Fighting tuberculosis in prisons is a smart choice. By Bobby Ramakant


Fighting tuberculosis (TB) in prisons is a smarter choice for governments from economic, social justice and public health criteria. In India, the government was asked to cough up INR 300,000 (>USD 6000) as compensation to be paid to the wife of the TB prison inmate who died inside Howrah Jail (source: The Times of India, 22 February 2011). Getting TB disease and dieing of it was not part of prison sentence. Although government tried to shun responsibility in the beginning, the inquiry conducted by the National Human Rights Commission (NHRC) brought forth the truth: there was clear negligence on part of the government to not provide TB treatment and care to this prison inmate. He died later of chronic obstructive pulmonary tuberculosis on 27 February 2007. His family had complained that he was not given proper medicine and was not allowed to consult an expert.
If governments are made to pay compensation to every person who dies of avoidable diseases like TB, one can imagine the financial crisis governments might soon be in. Add to this the cost of TB that spreads due to suboptimal infection control measures particularly in prison settings. From social justice point of view, people who are sentenced to prison terms, are not sentenced to get TB and other diseases and at times death due to these avoidable causes! Fighting TB clearly is a smart choice for governments!
There is no doubt that standard TB treatment and care should be made available to prison inmates who need it. But more important from public health point of view is infection control in congregated settings like those of prison in this case. The media coverage of this news from India doesn’t even mention infection control measures if at all they were in place. Standard infection control measures should be in place in prison settings, and every other congregated setting.
Why is health not a priority in prison settings? Some public health advocates believe that right to health is not recognized in prisons by governments. "Prison inmates are considered to be condemned people in the society, so the right to health is not considered in many countries. In few countries like South Africa, people have fought for the right to health and are able to push the government at all cost to access medication in prisons" said Fred Mwansa. "When you have right to health you can be able to sue the government when this right is violated. If leaders can show good will and consider right to health then we can say we are on the right track in achieving democracy. There should be a way by which the prison inmates should be protected by forming coalitions in prisons in order to fight this and reduce deaths. Universal Access to medication won't be achieved if the clause of right to health will not be implemented in all countries" said Fred Mwansa.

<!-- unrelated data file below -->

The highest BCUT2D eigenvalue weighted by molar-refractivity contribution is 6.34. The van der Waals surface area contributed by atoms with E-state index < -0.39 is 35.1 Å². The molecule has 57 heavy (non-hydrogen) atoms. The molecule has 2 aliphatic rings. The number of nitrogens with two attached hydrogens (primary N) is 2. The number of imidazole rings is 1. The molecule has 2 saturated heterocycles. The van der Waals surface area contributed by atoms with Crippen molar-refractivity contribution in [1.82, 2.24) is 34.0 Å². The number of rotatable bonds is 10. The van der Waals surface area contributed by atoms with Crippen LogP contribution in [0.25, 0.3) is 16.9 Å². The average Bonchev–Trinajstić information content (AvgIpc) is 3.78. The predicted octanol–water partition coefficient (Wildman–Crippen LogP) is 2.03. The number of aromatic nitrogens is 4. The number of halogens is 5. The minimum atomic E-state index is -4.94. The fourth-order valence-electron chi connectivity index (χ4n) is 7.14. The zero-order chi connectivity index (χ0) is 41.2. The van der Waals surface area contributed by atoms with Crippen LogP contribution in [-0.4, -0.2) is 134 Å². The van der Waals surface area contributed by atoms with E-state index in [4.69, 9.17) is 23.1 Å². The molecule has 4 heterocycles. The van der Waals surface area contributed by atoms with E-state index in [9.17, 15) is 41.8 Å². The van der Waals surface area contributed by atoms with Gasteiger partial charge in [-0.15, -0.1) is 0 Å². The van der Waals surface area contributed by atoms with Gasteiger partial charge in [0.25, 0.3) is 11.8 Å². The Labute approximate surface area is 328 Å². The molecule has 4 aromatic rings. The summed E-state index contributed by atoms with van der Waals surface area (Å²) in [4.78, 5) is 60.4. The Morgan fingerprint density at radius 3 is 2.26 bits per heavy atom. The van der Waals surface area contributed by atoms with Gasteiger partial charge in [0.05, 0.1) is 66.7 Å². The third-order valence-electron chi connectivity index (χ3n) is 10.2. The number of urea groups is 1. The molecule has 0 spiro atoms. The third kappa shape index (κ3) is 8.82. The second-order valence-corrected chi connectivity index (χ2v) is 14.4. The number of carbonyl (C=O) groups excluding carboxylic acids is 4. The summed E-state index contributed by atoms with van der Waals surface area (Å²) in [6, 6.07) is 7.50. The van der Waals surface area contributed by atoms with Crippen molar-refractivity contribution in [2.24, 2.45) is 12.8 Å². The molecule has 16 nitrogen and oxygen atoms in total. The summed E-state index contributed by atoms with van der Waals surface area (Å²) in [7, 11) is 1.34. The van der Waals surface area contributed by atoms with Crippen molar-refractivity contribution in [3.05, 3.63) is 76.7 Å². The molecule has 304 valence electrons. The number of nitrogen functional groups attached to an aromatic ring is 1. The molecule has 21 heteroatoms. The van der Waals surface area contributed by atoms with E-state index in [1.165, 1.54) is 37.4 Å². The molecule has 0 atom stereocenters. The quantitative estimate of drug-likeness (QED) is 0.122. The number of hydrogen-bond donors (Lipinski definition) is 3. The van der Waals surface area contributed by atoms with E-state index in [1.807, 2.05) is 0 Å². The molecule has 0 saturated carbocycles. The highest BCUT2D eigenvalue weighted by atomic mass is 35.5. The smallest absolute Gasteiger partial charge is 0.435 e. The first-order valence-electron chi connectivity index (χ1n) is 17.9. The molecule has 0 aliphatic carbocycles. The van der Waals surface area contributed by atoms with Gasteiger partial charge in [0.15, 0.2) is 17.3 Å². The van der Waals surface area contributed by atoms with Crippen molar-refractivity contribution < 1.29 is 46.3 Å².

Not just TB, prison environment is usually considered to exacerbate the risk to myriad conditions. "There is a lot if negligence on the part of government on issues concerning prison inmates. Prisons are the most horrific places to ever be in, many have issues like overcrowding, which amplifies the risk of spread of communicable diseases like TB, there is poor medical services for jail inmates, very poor nutrition, horrific conditions of living, such as bedding, etc" said Kennedy Kassaza from Uganda. "There are hundreds, even thousands of death of prison inmates which are directly related to negligence on the part of governments, people whose relatives die in prisons due to negligence lack the legal means to hold governments accountable. If only people can get to know how and where to start from, to follow the legal procedures, in holding prison authorities and governments accountable, there would be many reforms in many government prisons" said Kennedy Kassaza.
"We call upon the Government of every state in India and all the agencies and related departments in this region to take priority measures and compensate the families of prison inmates who died of HIV, TB or from other opportunistic infections while languishing in prisons or during judicial custody in the jails while serving a term or even otherwise" said Ashok Sharma and Rajni Bhatt from Preserve' Society in Uttrakhand, India.
According to the World Health Organization (WHO), TB is not an unavoidable consequence of incarceration and can be controlled through the application of Stop TB Strategy based programmes and improvements in prison conditions. Effective TB control in prison protects prisoners, staff, visitors and the community at large. One can just wish if authorities are listening and implement the WHO guidelines in letter and spirit. (CNS)

(The author is the Director of CNS Stop-TB Initiative, and a World Health Organization (WHO) Director-General’s WNTD Awardee 2008. He writes extensively on health and development through Citizen News Service (CNS). Email:, website: )

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